FILE PHOTO: Shipping containers sit on the dock at a container terminal at the Port of Long Beach-Port of Los Angeles complex, amid the coronavirus disease (COVID-19) pandemic, in Los Angeles, California, U.S., April 7, 2021. REUTERS/Lucy Nicholson/File Photo

Insight: FMC Taking Actions to Address Demurrage and Detention Charges

Editorial
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September 17, 2021

(Holland & Knight) – The Federal Maritime Commission (FMC) announced on Sept. 15, 2021, that it would move forward with two demurrage-and-detention related initiatives proposed by Commissioner Rebecca F. Dye as part of Fact Finding 29

The first initiative is issuing a “policy statement” concerning FMC private party complaints. Based on the recommendations in Fact Finding 29, the policy statement is expected to address guidance 1) on the scope of the Shipping Act’s anti-retaliation prohibition “for any other reason”, 2) that unsuccessful complainants are not automatically required to pay opposing attorney’s fees, and 3) that shippers and trade associations may have standing to bring private party complaints.

The second initiative is commencing a rulemaking process on specific demurrage and detention issues in the form of an Advance Notice of Proposed Rulemaking (ANPRM). The yet-to-be published ANPRM would solicit public comments on 1) whether the FMC should require carriers and marine terminal operators (MTOs) to provide certain minimum information on or with demurrage and detention invoices, and 2) whether the Commission should require carriers and MTOs “to adhere to certain practices regarding the timing of demurrage and detention billings.” In each case, the underlying Fact Finding 29 recommendation referred to the final rule of the Surface Transportation Board (STB) on demurrage and billing practices related to Class I rail carriers.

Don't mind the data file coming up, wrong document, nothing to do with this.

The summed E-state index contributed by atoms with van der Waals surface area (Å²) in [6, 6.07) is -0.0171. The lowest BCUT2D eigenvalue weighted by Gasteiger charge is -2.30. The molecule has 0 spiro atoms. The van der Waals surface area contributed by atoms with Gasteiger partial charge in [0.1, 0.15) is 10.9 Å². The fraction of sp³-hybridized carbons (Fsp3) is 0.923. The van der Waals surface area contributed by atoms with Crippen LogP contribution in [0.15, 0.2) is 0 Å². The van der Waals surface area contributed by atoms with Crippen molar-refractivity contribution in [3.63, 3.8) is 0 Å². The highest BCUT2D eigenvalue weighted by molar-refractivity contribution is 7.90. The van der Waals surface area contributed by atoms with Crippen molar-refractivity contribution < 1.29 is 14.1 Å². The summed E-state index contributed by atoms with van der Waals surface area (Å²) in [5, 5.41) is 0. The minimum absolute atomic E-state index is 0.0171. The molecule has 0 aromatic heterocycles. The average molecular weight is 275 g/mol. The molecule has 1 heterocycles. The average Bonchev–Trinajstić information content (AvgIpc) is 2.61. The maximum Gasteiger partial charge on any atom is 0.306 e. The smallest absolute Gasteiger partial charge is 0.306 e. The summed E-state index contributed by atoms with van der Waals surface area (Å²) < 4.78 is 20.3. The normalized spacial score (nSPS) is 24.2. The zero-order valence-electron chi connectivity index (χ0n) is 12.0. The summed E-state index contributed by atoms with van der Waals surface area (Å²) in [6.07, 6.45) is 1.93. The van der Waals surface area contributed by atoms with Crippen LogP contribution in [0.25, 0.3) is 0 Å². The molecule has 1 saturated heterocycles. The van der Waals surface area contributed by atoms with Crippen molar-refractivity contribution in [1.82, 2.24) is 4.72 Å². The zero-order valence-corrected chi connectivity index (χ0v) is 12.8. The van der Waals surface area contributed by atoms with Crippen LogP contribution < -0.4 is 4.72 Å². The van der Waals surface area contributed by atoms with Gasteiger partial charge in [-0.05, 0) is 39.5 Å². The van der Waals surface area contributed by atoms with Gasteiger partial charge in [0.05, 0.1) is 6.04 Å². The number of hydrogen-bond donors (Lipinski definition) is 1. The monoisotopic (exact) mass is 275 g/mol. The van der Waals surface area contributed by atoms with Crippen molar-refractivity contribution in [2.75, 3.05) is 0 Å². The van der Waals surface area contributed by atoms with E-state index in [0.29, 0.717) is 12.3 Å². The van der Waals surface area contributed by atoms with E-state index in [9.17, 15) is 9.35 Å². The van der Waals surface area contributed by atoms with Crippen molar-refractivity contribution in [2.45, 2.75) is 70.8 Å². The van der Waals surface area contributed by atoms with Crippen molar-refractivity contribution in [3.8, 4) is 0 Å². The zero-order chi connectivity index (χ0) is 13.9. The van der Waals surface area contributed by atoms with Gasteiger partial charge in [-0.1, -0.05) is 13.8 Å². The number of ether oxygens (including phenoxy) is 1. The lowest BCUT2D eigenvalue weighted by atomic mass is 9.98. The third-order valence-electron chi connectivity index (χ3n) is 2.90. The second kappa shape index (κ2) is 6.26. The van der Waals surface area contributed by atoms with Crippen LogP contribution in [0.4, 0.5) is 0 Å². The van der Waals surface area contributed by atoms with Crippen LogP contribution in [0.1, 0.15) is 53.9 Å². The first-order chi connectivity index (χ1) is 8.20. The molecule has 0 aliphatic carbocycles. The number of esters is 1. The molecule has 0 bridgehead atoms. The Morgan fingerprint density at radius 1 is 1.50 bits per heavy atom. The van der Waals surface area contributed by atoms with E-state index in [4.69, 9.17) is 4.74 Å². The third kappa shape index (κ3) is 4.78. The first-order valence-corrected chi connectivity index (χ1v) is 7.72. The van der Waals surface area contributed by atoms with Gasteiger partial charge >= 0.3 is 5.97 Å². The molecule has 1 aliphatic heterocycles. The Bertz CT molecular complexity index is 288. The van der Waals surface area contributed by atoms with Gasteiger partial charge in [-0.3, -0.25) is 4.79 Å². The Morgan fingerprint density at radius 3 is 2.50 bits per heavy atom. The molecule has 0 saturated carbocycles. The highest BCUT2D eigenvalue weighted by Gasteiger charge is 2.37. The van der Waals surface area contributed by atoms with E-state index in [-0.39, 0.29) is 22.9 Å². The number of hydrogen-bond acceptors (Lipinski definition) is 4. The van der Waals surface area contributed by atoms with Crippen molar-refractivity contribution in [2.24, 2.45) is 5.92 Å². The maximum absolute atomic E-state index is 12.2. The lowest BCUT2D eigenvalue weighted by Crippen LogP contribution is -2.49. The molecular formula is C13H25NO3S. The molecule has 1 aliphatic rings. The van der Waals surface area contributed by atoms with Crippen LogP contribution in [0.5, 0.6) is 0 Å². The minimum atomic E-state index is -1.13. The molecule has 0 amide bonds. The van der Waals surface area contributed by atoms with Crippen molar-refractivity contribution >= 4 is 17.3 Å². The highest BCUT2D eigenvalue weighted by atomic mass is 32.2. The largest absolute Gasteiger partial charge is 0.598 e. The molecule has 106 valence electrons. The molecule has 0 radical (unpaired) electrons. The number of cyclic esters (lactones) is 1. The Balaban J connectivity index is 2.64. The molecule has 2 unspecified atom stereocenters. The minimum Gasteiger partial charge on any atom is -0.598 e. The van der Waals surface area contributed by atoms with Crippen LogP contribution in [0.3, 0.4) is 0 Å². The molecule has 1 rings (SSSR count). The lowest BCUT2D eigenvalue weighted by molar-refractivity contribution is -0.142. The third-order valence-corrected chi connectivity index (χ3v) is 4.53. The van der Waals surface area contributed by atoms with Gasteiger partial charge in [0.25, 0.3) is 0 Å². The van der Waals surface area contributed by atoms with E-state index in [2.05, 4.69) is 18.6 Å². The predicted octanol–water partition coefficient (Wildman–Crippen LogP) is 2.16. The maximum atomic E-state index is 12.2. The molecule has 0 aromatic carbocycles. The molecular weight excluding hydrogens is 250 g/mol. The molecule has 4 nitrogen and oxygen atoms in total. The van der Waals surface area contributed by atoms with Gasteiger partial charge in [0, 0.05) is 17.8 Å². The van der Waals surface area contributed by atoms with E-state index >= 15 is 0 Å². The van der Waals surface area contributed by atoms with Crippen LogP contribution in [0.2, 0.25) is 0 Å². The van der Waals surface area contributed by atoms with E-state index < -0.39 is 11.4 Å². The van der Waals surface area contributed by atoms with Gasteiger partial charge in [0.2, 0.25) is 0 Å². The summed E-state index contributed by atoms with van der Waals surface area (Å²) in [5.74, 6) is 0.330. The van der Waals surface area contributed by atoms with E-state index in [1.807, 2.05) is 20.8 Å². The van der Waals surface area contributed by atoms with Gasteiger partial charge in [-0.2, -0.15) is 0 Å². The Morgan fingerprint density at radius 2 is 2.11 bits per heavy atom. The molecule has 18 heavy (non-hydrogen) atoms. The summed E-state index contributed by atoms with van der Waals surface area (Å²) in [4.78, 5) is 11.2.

The announcements come as historic supply chain congestion continues to impact the shipping, terminal, rail and trucking industries, which has also exacerbated questions involving intermodal demurrage and detention practices. Interested stakeholders should closely monitor the FMC’s guidance and proposed rulemaking to ensure that stakeholder views and concerns are fully represented in any proposed regulatory actions on demurrage and detention.

For specific questions on how the FMC initiatives could affect your organization, contact the authors or another member of Holland & Knight’s Maritime TeamSean T. Pribyl | Gerald A. Morrissey III | Christopher R. Nolan | Vincent J. Foley | J. Michael Cavanaugh

Insight from Holland & Knight’s Transportation & Infrastructure Industry Sector Group can be found here

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